Why Flores Bajawa Coffee Name Will No Longer Exist?

Why Flores Bajawa Coffee Name Will No Longer Exist?

Flores coffee has raised its game since 2005, thanks to research and innovation methods that produce some of the best coffee types from this area, such as Flores Bajawa coffee and Manggarai coffee. However, you will not likely to hear such specific names anymore, because of new policy that will combine the names of those coffee variants into one single name, in order to create strong identity for both Manggarai and Flores Bajawa coffee as a single-origin coffee.

The Future of Flores Bajawa Coffee

Bajawa Coffee’s Name Change for Future Competition

Originally, Flores has Bajawa and Manggarai coffee as two of the most distinctive coffee variants. However, according to Head of Agriculture and Plantation Office in East Nusa Tenggara, Yohannes Tay Rupa, combining both names into one distinctive coffee name will give Flores coffee more opportunity to compete with other Indonesian coffee variants, such as Gayo, Mandailing, Aceh, Bali, and Java coffee. In the future, he hopes that the renaming plan can establish Flores coffee as specialty, single-origin coffee.

Both Manggarai and Flores Bajawa coffee names will merge into Kopi Arabika Flores (Flores Arabica coffee). With the name merging plan, Yohanes hoped for Flores coffee in general to be more famous in international coffee trade. Plus, this renaming plan will give way to other future plan, which is earning geography certificate for Flores coffee. Formal certification, according to Yohanes, will help Flores Bajawa coffee and Manggarai coffee to compete with other coffee types in the world.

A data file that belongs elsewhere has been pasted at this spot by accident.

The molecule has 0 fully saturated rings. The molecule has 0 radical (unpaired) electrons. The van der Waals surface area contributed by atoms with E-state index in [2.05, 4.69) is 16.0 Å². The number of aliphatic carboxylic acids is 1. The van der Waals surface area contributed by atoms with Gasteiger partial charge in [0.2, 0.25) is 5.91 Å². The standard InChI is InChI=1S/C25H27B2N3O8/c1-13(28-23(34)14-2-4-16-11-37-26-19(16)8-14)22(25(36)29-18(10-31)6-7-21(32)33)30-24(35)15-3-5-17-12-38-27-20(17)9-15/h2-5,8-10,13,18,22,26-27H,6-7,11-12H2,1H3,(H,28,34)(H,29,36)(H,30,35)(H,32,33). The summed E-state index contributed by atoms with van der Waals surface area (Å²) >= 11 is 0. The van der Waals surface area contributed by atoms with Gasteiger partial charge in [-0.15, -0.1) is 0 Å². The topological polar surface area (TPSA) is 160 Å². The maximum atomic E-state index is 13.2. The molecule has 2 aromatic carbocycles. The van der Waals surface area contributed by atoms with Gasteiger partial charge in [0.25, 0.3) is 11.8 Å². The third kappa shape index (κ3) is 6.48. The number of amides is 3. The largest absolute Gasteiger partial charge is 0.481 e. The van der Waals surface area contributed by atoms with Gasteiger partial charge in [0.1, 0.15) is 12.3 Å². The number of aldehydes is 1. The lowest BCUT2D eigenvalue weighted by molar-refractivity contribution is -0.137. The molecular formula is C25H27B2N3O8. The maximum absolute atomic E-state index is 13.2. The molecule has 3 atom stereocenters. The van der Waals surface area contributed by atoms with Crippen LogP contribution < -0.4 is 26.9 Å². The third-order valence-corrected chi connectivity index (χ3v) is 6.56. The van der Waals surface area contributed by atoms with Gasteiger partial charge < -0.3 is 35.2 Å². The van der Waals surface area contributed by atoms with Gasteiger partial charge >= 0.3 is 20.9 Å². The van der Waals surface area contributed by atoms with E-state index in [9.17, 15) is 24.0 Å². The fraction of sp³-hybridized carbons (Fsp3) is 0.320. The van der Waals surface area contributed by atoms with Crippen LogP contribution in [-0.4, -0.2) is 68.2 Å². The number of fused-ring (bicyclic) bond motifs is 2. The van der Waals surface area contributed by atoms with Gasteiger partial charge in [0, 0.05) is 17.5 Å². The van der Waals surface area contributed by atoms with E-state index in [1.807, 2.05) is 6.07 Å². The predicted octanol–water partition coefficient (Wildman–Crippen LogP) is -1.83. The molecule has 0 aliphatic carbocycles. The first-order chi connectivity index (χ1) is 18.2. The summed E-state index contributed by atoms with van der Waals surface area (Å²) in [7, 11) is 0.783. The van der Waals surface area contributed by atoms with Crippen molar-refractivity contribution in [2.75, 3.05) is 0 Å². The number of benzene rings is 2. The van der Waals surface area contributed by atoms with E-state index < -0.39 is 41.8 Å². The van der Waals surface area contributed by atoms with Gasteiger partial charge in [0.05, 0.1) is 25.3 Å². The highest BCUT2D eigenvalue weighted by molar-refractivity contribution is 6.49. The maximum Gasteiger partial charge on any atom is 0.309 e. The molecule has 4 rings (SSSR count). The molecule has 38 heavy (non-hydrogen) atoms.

United States has imported around 300 kilograms of Flores coffee per year, but Yohanes has hoped that East Nusa Tenggara can achieve the target of 1,000 kilograms of Flores coffee export to the country.

Flores Bajawa Coffee’s Potential in the Future

Despite the plan to merge all the names of Flores coffee into one patented name, Flores Bajawa coffee is still a well-known specialty coffee that has only taken off since mid 2000’s. While the export may still be miniscule, Flores coffee apparently has captured the hearts of coffee lovers in the US and Europe, especially those who enjoy strong yet smooth flavor. Flores Bajawa coffee does have similar characteristics with the stronger Sumatra coffee variants, although with some subtle but distinctive traits.

For example, Bajawa coffee has greenish to bluish tone, and also possesses subtle earthiness, wood, and chocolate hints. There is also sheer smokiness that you can feel in your mouth and at the back of your throat. However, despite the strong flavor and thick body (which almost tastes like syrup), Flores Bajawa coffee has low acidity. This perfect combination is definitely ideal for the coffee to face international competition. The price may be a little expensive, since this coffee is still rarer than Sumatra, Java, or Sulawesi coffee. However, Indonesia can feel optimistic about the future popularity of Flores coffee in the world.

While the renaming plan may remove the specific names such as Manggarai and Bajawa coffee, Indonesia seems ready to bring Flores coffee forward as its new prima donna. Thanks to the rising popularity of the product and meticulous plans from local government, Flores Bajawa coffee definitely will have bright future in international coffee trend.

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